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Ali Bongo: Gabon’s Ousted Leader Goes on Hunger Strike

The Bongos' are protesting the "illegal arrest, kidnapping aggravated by acts of torture" against family members

Gabon’s deposed president, Ali Bongo has declared a hunger strike, along with two of his sons to protest their “sequestration” and alleged “acts of torture” against family members.

Their lawyers announced this on May 14, stating that they had filed a complaint with the Paris Judicial Court, a week before Gabon’s junta leader Gen Brice Oligui Nguema is set to visit France.

The lawsuit alleges that his wife Sylvia Bongo and eldest son Noureddin who were put in prison by the junta on corruption allegations, have been tortured multiple times, “beaten with a hammer and crowbar, strangled, whipped and electrocuted with a taser.” The lawyers also claimed Slyvia was forced to watch her son’s torture.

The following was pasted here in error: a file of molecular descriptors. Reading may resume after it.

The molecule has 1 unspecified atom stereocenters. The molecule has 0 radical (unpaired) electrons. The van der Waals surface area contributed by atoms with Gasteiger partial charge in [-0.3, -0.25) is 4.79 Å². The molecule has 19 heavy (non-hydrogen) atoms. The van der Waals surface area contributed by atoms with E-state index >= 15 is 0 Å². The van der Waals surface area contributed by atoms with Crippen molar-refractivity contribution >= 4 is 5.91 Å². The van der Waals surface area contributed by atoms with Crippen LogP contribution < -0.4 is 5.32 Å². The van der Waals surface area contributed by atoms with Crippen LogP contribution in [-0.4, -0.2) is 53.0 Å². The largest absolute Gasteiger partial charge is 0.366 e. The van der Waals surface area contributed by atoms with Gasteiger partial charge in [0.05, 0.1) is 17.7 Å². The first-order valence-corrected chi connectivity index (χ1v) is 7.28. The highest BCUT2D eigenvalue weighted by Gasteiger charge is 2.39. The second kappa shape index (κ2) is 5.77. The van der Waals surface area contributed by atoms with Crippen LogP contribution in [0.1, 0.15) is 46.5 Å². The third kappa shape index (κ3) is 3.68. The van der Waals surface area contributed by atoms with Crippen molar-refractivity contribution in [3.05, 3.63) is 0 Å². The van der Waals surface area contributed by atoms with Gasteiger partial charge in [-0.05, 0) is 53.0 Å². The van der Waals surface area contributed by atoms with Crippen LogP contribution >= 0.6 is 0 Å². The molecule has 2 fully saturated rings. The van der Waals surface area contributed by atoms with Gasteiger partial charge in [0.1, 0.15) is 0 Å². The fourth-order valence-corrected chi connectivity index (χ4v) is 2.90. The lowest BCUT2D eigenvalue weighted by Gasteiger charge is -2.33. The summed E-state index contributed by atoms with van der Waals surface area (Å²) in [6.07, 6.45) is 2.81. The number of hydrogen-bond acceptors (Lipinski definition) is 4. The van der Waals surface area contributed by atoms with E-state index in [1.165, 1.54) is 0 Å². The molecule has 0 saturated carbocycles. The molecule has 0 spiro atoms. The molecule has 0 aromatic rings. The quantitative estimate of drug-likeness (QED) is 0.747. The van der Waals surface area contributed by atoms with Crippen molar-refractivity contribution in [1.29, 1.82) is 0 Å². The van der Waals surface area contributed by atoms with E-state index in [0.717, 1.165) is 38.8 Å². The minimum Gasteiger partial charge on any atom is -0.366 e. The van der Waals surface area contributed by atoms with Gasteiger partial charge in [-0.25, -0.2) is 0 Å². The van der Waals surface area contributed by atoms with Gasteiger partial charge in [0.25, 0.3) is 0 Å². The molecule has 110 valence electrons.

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In March, the lawyers requested a UN working group to recognize the Bongos’ “arbitrary detention” post-coup.

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Bongo was ousted in a military coup last August, hours after the country’s electoral body declared he had won a disputed election.

His removal from office ended an almost 60-year dynasty by the Bongo family which had ruled the Central African country since 1967.

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Although the Gabonese people celebrated the military takeover, concerns remain as the military leader who led the coup is a cousin to oustered president Ali Bongo.

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